Oh, so now Philly is the rudest city? Yeah? What of it?

Stephanie Farr
The Philadelphia Inquirer

PHILADELPHIA — Philadelphia was ranked as the rudest city in the United States in  a recent study by the jabronis over at Preply, a language learning app, who said they surveyed 1,500 residents of the 30 largest metro areas in the nation and asked them to rate the rudeness of their own cities.

Obviously, they’ve never seen the iconic Philly billboard that read: “Philadelphia isn’t as bad as Philadelphians say it is.”

In an article outlining its incendiary findings, Preply said it conducted the study to “help travelers determine what to expect when visiting.”

Listen, we’ll tell you what to expect when visiting Philly — cool sites, great food, and a level of honesty from the city’s people that some whiny babies are obviously not prepared for.

In Philly, we’re not going to smile to your face and talk trash behind your back. You’re going to know what we think of you the minute you look at our faces, which are creased with the lines of all the fools who’ve tested us before.

That’s not being rude, that’s just being straightforward, as Twitter user

@HeckPhiIIy said:

“If your breath stinks, Philly will be like ‘your f---- breath is hot as f---, dawg.’ Whereas, Louisville, or somewhere, might just offer you a piece of gum.”

Pedestrians cross 10th Street in the Chinatown neighborhood of Philadelphia, Friday, July 22, 2022. Organizers and members of Philadelphia's Chinatown say they were surprised by the 76ers' announcement that they hope to build a $1.3 billion arena just a block from the community’s gateway arch. (AP Photo/Matt Rourke)

No. 1: In the survey, residents were asked to rate the rudeness of their city on a scale of 1 to 10. Philadelphia came in first with an average rudeness of 6.43, just ahead of Memphis, Tennessee, which rated 6.05, and New York City, which was rated 6.0.

“If you’re familiar with American culture, this may not come as a shock to you,” said the brash article outlining the findings. “Although nicknamed the ‘City of Brotherly Love,’ Americans typically stereotype Philadelphians as rude, but locals tend to attribute their behavior to a feeling of insularity in the city.”

If you’ve spent any time at all in Philly, you’ll know that the people here are far from insular. Perhaps nowhere else in the world are you more likely to be hit up for a conversation by a random stranger.

Last year, I was talking to myself at a City Hall crosswalk (it was a long day) and an older gentleman came up and asked me if I was talking to myself.

“Yeah, I make pretty good company,” I said.

“I do that too,” he said, and then he talked with me as we waited for the light to change and we walked across the street together.

This man literally started a conversation with me so I wouldn’t just be having one by myself, and in doing so, he reminded me why I love Philly so much.

Mariah Wetherby, 4, and Tyler Wetherby, of Pitman, New Jersey, feed a giraffe at the new giraffe feeding encounter at the Philadelphia Zoo. (Monica Herndon/The Philadelphia Inquirer/TNS)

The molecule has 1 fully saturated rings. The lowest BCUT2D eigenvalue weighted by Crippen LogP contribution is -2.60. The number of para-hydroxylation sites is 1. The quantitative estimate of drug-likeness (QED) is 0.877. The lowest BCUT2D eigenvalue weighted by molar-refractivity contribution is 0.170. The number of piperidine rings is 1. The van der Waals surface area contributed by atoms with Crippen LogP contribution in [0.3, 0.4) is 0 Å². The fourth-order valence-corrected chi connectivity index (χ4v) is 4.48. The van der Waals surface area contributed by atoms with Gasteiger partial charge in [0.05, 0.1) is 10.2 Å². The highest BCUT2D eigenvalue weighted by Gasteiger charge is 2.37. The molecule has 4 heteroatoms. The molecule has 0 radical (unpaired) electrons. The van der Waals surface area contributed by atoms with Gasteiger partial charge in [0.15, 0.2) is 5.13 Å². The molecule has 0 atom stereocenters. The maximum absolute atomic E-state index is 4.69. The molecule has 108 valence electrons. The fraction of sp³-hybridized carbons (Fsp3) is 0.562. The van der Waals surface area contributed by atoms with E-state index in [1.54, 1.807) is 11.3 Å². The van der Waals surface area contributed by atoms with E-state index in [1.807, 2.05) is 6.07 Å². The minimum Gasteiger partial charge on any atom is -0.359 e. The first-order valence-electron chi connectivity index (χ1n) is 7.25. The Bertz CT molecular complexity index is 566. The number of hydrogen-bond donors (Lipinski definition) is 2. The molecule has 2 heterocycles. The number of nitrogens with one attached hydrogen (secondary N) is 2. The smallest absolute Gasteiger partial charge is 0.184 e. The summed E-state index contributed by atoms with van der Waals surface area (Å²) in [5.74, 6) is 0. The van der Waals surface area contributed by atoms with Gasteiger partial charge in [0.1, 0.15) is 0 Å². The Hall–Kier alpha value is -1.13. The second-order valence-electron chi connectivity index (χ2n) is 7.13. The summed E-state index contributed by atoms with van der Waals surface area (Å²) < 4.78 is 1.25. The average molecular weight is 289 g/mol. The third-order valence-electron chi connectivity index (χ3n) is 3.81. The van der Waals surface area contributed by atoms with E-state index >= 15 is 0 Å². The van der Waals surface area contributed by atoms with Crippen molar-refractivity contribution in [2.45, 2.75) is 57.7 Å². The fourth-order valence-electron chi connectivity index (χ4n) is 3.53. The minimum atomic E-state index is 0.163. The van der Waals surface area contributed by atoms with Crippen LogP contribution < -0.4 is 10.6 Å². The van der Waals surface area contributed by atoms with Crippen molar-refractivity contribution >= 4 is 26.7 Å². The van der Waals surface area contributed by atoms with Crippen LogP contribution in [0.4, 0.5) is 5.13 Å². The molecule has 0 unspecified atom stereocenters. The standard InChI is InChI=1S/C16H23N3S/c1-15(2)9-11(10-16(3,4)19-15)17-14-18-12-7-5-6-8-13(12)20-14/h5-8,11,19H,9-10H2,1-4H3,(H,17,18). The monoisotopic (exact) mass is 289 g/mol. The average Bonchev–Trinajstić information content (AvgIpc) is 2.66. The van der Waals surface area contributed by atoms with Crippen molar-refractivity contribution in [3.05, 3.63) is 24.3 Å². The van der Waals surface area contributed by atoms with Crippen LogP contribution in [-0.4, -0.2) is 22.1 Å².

No one does it better’: Five months ago, a post on Philly reddit, titled “Philly people are the warmest people I’ve ever met,” highlighted this point and denounced the “‘people in Philadelphia are rude’ stereotype.”

“Sure, if you act like an a— then you’re going to get called out for it, like you should. But if you just act like a normal considerate adult, so many strangers are happy to have a conversation about anything at all,” the reddit user wrote. “Godd— I love this town. Thank you Philly for another wonderful visit and great conversations with random strangers. No one does it better than you.”

But it’s not just conversations. I’ve sung with strangers on the streets of Philly more times than I can count now. Once, while walking down Market Street, I encountered a guy pushing a cart who was singing “Looovin’ you is easy cause you’re beautiful” at the top of his lungs. I couldn’t help but sing back “do do do do do dooo AAaaah!”

“Yeah, that’s right! You like that song?” he asked.

“Who doesn’t?” I said.

FILE - Pop artist Claes Oldenburg's "Clothespin" sculpture is displayed in the Center City section of Philadelphia on Friday, March 1, 2002. Oldenburg died Monday, July 18, 2022, in Manhattan, according to his daughter, Maartje Oldenburg. He had been in poor health since falling and breaking his hip a month ago. He was 93. (AP Photo/Dan Loh, File)

Maybe a little much: According to respondents in the Preply survey, Philly’s biggest faux pas is talking on speaker phone in public.

OK, this, I can confirm. I’ve been in way too many public bathrooms in Philly where the person in the stall next to me is having a full-on conversation on speaker phone. Ma’am, you may somehow be OK with the person on the other end hearing you pee, but I was not prepared to have my trip to the bathroom broadcast to strangers.

The survey also claims that Philly’s locals (people born and raised in the city) are ruder than non-locals who moved here later in life. They were ranked the rudest locals nationwide.

But it’s all about how you approach locals here in Philly. As Twitter user Bill Hangley Jr. said earlier this year: “Wot I like about Our Town is that people come back at you the way you come at them. Come hard and you’ll get hard back. Come loving and you’ll get love back.”

Twitter user @jplus gave a real-life example in May, when they wrote: “If someone nearly runs me over and i yell ‘watch it’ or ‘pay attention’ they lose their sh— but if i just go ‘YOOOOOO’ they’re like ‘sorry my bad.’”

Is Philly a perfect city? Far from it. Can people be incredibly rude here? Oh yes. But it’s not all people. It’s not even most, not even close. There are incredible acts of kindness between strangers and friends happening in Philly all the time.

And don’t let some stupid survey tell you any differently.

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